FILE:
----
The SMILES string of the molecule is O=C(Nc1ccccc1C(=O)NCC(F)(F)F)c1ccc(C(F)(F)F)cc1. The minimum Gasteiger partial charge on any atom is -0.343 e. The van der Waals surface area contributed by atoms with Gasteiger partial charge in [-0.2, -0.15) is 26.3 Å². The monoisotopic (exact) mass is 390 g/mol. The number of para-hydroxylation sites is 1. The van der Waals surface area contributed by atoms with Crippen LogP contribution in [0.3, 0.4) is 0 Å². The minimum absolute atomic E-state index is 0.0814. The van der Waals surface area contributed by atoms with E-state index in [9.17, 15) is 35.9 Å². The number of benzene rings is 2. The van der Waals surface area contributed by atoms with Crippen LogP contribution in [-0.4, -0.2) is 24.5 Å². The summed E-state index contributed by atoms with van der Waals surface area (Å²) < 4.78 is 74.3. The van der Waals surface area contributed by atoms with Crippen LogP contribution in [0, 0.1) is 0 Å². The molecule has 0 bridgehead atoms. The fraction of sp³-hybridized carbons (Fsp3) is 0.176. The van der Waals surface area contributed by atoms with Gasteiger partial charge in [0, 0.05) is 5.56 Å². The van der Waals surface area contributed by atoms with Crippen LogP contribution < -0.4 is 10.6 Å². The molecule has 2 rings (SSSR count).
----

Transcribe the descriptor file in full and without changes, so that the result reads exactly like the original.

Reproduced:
The SMILES string of the molecule is O=C(Nc1ccccc1C(=O)NCC(F)(F)F)c1ccc(C(F)(F)F)cc1. The minimum Gasteiger partial charge on any atom is -0.343 e. The van der Waals surface area contributed by atoms with Gasteiger partial charge in [-0.2, -0.15) is 26.3 Å². The monoisotopic (exact) mass is 390 g/mol. The number of para-hydroxylation sites is 1. The van der Waals surface area contributed by atoms with Crippen LogP contribution in [0.3, 0.4) is 0 Å². The minimum absolute atomic E-state index is 0.0814. The van der Waals surface area contributed by atoms with E-state index in [9.17, 15) is 35.9 Å². The number of benzene rings is 2. The van der Waals surface area contributed by atoms with Crippen LogP contribution in [-0.4, -0.2) is 24.5 Å². The summed E-state index contributed by atoms with van der Waals surface area (Å²) < 4.78 is 74.3. The van der Waals surface area contributed by atoms with Crippen LogP contribution in [0, 0.1) is 0 Å². The molecule has 0 bridgehead atoms. The fraction of sp³-hybridized carbons (Fsp3) is 0.176. The van der Waals surface area contributed by atoms with Gasteiger partial charge in [0, 0.05) is 5.56 Å². The van der Waals surface area contributed by atoms with Crippen LogP contribution < -0.4 is 10.6 Å². The molecule has 2 rings (SSSR count).